Alan Krueger, Chief Economist and Assistant Secretary for Economic Policy at the US Department of Treasury stated in 2009, “The oil and gas industry is about 10 times more capital intensive than the US economy as a whole… suggesting these tax subsidies are not effective means for domestic job creation” (US Department of Treasury). The energy industry as a whole also does not account for a significant share of employment. Even if the natural gas industry experiences significant job growth, its employment share is too small to have any significant effect on unemployment rates and on the economy…

All of this matters because energy projects are rarely, if ever, easy to authorize. The fracking process is controversial because there are legitimate concerns that it can have negative geologic and environmental impact – particularly if encouraged to proceed without proper regulation and oversight.

Similarly, objections to the Keystone XL pipeline project include concerns about habitats that may be destroyed by its construction; danger from spills during ongoing operation; and greenhouse concerns due to the fact that Canada’s oil sands are among the dirtiest-burning forms of oil.

TransCanada’s own economic development study promises the project will create anywhere from 250,000 to 553,000 U.S. jobs, depending on the future price of oil. Even TransCanada seems to back away from those figures, instead settling on 138,000 U.S. jobs, including short-term construction. Under the perhaps-overconfident headline Benefits of Keysone XL are Certain, its website states:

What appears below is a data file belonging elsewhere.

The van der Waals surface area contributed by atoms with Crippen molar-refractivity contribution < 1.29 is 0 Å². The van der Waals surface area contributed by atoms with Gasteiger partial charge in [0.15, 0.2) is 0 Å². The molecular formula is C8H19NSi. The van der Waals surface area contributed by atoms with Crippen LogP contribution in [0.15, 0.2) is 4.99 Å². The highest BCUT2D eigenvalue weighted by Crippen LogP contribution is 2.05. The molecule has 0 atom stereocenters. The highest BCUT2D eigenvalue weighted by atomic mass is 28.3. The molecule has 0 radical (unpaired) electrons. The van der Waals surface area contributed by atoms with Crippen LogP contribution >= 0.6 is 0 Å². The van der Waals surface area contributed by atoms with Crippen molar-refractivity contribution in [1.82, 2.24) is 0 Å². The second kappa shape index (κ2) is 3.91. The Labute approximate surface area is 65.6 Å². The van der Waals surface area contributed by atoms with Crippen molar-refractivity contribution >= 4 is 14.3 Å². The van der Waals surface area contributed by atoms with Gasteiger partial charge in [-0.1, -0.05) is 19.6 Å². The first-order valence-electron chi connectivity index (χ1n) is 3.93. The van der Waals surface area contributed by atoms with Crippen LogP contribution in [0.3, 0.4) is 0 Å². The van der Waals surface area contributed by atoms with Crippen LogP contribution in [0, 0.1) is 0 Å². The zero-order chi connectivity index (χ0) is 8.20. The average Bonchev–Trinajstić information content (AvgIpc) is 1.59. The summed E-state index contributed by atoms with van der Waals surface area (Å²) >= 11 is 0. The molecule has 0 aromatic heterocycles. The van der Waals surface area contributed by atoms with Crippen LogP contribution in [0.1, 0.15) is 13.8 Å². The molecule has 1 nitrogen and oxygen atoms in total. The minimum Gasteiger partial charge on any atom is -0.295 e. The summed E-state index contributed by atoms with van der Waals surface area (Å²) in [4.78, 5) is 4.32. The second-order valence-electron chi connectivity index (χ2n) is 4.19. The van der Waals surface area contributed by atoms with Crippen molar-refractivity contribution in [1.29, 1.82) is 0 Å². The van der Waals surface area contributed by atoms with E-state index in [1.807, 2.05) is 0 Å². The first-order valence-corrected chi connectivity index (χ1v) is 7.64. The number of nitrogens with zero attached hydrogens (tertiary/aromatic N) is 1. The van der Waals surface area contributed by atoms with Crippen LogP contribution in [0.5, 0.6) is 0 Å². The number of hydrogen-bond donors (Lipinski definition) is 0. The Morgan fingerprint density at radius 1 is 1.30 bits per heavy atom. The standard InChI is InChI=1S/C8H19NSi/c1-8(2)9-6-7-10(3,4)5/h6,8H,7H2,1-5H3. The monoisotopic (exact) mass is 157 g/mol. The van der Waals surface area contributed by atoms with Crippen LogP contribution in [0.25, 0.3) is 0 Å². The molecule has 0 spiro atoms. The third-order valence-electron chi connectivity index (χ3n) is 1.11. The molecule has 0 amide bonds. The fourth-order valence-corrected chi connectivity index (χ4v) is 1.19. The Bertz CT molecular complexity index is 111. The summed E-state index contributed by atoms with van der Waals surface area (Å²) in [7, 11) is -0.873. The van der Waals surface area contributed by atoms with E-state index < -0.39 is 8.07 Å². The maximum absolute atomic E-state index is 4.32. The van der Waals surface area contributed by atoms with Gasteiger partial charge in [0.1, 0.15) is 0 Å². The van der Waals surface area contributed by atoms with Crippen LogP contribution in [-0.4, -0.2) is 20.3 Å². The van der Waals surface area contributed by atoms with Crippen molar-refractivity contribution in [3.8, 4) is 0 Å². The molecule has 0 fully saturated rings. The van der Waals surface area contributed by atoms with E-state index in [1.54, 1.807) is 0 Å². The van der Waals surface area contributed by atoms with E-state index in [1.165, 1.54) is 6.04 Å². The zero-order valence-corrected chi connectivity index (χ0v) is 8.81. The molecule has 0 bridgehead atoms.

TransCanada is poised to put 13,000 Americans to work to construct the pipeline – pipefitters, welders, mechanics, electricians, heavy equipment operators, among other jobs – in addition to 7,000 manufacturing jobs that would be created across the U.S.  Additionally, local businesses along the pipeline route will benefit from the 118,000 spin-off jobs Keystone XL will create through increased business for local goods and service providers.

But using the OSU study as a guide, actual job creation might be anywhere from 55,000 to 12,000 permanent jobs after construction is completed.

None of this is to say that energy projects don’t provide meaningful benefits or shouldn’t be considered. But it does indicate that an honest evaluation of these projects would put job creation in the background. Any study, politician or industry that does otherwise is probably being less than honest.

BP v. Halliburton: In a better world they’d both lose

In the ongoing legal brawl between BP Oil and services subcontractor Halliburton, BP has accused Halliburton of intentionally destroying evidence related to the April 2010 explosion on the Deepwater Horizon oil platform.

The explosion, of course, killed 11 workers and resulted in the nation’s worst oil spill – not to the mention the waste of 200 million perfectly good gallons of crude oil.

But the disaster is proving to be an economic boon for corporate lawyers – whose grandchildren will probably be in position to complain about the taxes on their trust fund earnings.

In the course of serial legal filings, BP last week accused Halliburton of destroying test results on materials used in the cement casing that apparently failed in the run up to the explosion.

Halliburton, the general public’s favorite company to hate, responded with a terse press release that basically says: “I know you are, but what am I?”